Once the Lord sets up His government in Jerusalem, all nations will come to that city, His world capital, to worship Him. Notice that they find themselves drawn to Jerusalem like a leaf being sucked into a whirlpool, not for destruction, but for peace, prosperity and good.

God used the prophet Isaiah to proclaim many warnings of punishment on His people for disobeying Him. But Isaiah was also used as the mouthpiece to explain the ultimate outcome for both Judah and Jerusalem.

Isaiah 2:1-4 begins by specifically mentioning Jerusalem and says the Lord's mountain (government) will be established above all the other governments, and all nations will flow to Jerusalem to be taught the right way to live. Jerusalem , the "city of peace," will indeed become the source for the teaching that leads to peace! And all peoples and nations will be drawn to it, anxious to learn what is taught there.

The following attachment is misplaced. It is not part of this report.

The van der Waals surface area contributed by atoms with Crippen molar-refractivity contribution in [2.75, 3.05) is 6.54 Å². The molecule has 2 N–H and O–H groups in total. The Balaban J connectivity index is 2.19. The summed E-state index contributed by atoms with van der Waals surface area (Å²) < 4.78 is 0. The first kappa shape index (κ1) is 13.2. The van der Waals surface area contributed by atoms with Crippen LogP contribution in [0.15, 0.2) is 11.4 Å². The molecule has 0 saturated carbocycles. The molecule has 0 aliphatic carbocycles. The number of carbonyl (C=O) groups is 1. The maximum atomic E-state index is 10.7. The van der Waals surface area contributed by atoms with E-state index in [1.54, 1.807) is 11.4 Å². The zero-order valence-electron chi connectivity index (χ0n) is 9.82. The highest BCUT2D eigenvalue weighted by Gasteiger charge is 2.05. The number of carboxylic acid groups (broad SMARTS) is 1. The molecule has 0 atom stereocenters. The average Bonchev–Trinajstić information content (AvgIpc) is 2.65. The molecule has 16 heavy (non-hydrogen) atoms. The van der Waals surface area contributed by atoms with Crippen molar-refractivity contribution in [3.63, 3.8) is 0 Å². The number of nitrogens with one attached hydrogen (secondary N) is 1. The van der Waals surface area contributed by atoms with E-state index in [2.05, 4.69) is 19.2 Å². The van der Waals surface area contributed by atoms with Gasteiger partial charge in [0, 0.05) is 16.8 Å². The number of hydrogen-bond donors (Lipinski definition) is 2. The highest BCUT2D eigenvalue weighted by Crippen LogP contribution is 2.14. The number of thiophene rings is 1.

It would seem things could not get any better. Yet in the next-to-last chapter of the book of Revelation, the apostle John was shown a vision of one more crowning step in God's plan to transform Jerusalem from a "burdensome stone" to the crowning capstone of peace for eternity.

In Revelation 21 John describes the New Jerusalem, constructed of material unlike any that human beings have ever been able to produce. It is described in verses 18 to 23 as pure gold, yet clear like glass, and adorned with massive and beautiful precious stones. God the Father and the Lamb will dwell there with people transformed to spirit (verse 3), since the only ones allowed there will be those written in the Book of Life (verse 27).

God will choose the name "Jerusalem" for His new city, completing the process of bringing lasting peace and eternal life to those who accept His terms for salvation.

A vortex—or perfect storm of events—is building around the city of Jerusalem. What will you do with this important understanding? Will you be part of this New Jerusalem? VT